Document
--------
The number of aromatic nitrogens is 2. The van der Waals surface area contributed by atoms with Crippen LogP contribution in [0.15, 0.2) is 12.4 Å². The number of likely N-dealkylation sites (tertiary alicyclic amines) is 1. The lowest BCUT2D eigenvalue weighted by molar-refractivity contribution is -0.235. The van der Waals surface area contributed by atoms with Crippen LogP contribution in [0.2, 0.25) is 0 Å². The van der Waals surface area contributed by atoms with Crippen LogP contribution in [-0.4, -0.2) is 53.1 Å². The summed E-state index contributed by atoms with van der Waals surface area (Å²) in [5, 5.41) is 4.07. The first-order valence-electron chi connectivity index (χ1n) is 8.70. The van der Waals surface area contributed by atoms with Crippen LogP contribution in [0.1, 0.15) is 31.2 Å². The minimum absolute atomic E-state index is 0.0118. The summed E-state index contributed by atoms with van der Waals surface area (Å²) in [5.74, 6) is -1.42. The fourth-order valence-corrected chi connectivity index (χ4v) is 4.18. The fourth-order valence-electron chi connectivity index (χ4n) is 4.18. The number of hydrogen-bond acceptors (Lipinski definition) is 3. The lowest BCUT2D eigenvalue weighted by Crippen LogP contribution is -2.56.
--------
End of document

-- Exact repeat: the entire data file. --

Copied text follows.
The number of aromatic nitrogens is 2. The van der Waals surface area contributed by atoms with Crippen LogP contribution in [0.15, 0.2) is 12.4 Å². The number of likely N-dealkylation sites (tertiary alicyclic amines) is 1. The lowest BCUT2D eigenvalue weighted by molar-refractivity contribution is -0.235. The van der Waals surface area contributed by atoms with Crippen LogP contribution in [0.2, 0.25) is 0 Å². The van der Waals surface area contributed by atoms with Crippen LogP contribution in [-0.4, -0.2) is 53.1 Å². The summed E-state index contributed by atoms with van der Waals surface area (Å²) in [5, 5.41) is 4.07. The first-order valence-electron chi connectivity index (χ1n) is 8.70. The van der Waals surface area contributed by atoms with Crippen LogP contribution in [0.1, 0.15) is 31.2 Å². The minimum absolute atomic E-state index is 0.0118. The summed E-state index contributed by atoms with van der Waals surface area (Å²) in [5.74, 6) is -1.42. The fourth-order valence-corrected chi connectivity index (χ4v) is 4.18. The fourth-order valence-electron chi connectivity index (χ4n) is 4.18. The number of hydrogen-bond acceptors (Lipinski definition) is 3. The lowest BCUT2D eigenvalue weighted by Crippen LogP contribution is -2.56.